The corporate service industry appears to have assumed nearly complete control over the town's commercial life. Here is a community that is going global but not as an expression of self-determination and willful engagement with the world, but as evidence of something more like a collapse, a center not holding, a civic individuality fading into beige and aluminum. If workforces go global, why not communities—one plastic mold of Burger Kings, Big Boys, McDonalds, and Wal-Marts after another.
"Welcome to Decatur," the sign reads as you pull into town off the interstate, "Pride of the Prairies: population 84,000." Folks around town will tell you there are probably fewer people than that here in Decatur.
Since the early 1980s, good-paying union jobs have been exiting the city, heading south or out of the country altogether, as American capital chased low-paying workers in other regions. Many working families simply gave up and left town; others stayed to compete for the jobs that did remain. "But it seems like most of the new industry comes in at much lower wages," Bob Lewis, who works at a downtown Sears' store, says. "There's just been a gradual erosion, and the jobs have not been replaced by comparable jobs."
He should know; Lewis once worked as a counselor for dislocated workers. "My job was to find jobs for people, mostly workers laid off from Borg Warner. They used to get $12 or $15 an hour there. The factory jobs now, if they can get them, are always lower—$6.50 or $7 an hour. The whole situation has changed." Eventually, even Lewis got laid off. "I became a client of my own program," he says. He's grateful to be working now at Sears. "Brand Central," where Lewis is a sales rep, is as shiny and well-stocked as any consumer-electronics department you might encounter in any other town. And why not? Business has been good.
While some of the longtime Decatur residents may be a little reluctant to spend money too freely, Lewis says, "some of these young guys living in the hotels are sick of eating at the restaurants and they're buying microwaves." Those "young guys" in the hotels are just some of the people who have come into Decatur to capitalize on the disarray in the union ranks.
Following ads placed in newspapers in cities and towns in southern states where unionism has never had much of a tradition, many of Lewis' new customers are young men who came up to take the union jobs. Some are living, sometimes at company expense, all around the outskirts of Decatur in motor lodges and highway hotels, but many have begun to move into empty apartments in the town proper. Some may even entertain hopes of building a home in Decatur and joining this community. That may not be so easy. "I think a lot of them will move on," Lewis says. He doesn't sound like he's going to be all that unhappy to see them leave either.
Lewis may be happy to take their money, but it's clear he maintains some distaste for these new members of the community. "My impression is that they're a bunch of jacklegs that come up from Texas and Mississippi." (A jackleg, he explains patiently, is "someone who says he can do anything, but can't do nothing.")
Of course not all his new customers come from out of town. "Firestone got a lot of locals to scab in for those jobs," Lewis says. Already long experienced with the pleasures of flipping burgers in America's service industry or finding nothing else but low-paying, benefit-poor manufacturing jobs, De-catur's own young people have been accepting the work that their older neighbors and acquaintances—even close family members—have lost.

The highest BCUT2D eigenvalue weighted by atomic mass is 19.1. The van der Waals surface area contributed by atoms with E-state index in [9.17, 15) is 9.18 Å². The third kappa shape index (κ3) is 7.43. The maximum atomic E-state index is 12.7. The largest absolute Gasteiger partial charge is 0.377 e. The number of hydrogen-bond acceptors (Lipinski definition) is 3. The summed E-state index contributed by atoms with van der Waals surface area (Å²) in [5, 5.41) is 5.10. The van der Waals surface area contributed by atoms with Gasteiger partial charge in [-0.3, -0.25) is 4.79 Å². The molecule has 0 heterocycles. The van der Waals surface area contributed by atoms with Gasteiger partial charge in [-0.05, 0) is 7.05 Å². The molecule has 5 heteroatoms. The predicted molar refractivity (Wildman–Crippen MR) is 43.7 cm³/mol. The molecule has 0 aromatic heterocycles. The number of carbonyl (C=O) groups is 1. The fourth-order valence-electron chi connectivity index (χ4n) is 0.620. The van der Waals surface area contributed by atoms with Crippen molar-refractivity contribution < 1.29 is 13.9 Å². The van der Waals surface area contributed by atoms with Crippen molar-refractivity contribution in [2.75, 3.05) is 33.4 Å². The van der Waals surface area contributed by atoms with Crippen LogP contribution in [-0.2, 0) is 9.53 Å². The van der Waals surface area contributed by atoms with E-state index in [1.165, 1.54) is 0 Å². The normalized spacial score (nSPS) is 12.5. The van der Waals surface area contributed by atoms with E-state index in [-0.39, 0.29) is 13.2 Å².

"You know, it's the first time a lot of these guys have ever had any money," Lewis says. "You're a young guy, get a good job at Firestone, and all of a sudden you're making—with overtime—$1,000 a week, and you're still at home with Mom and Dad. You come in here and blow all your money."
Terry Howley is also a man with a new job. Like a lot of people in his community these days, he works two jobs. His bread-and-butter gig is financial consultant and vice president at Smith Barney. His other job? Howley is Decatur's new mayor.
Howley decided to run for office after years of watching his city decline. "The recession was kicking the holy crap out of this city." Howley says things are on the upswing in Decatur today, though, and that the latest round of union problems has barely affected Decatur at all.
"It's having the worst effect on the small towns around here," Howley says, explaining that most of the union workers from Cat, Firestone, and Staley live in Decatur's suburbs. "It's ironic but [the labor disputes] have been good for the Decatur economy."
Since the replacement workers began showing up in town, the hotels and motels have been filled, he explains. Even better, all those empty apartments and unsold houses leftover from the last industrial downsizing are finally being filled as some replacement workers settle in for the long haul. The impact these new residents might have on civic morale or how those who stay might be integrated into the wider community, Howley professes to be unconcerned.
Eventually, he thinks most of the union guys will have their old jobs back and those replacement workers "in for the quick kill" will have drifted off.
Some are born wretched, some achieve wretchedness, and some have wretchedness thrust upon them. In few places in the world is the latter so true as in Decatur. Workers describe the nightmare that has descended upon their factories and their families with the stunned, disbelieving breathlessness of car-accident survivors. There are stories of divorce, of selling off family assets, of exhausting family savings, of losing homes. Most of the workers whose lives have been disrupted so much by the labor strife are older men with families, many near retirement age; most are unwilling at 59 or 60 to accept working schedules that would give even a young man pause.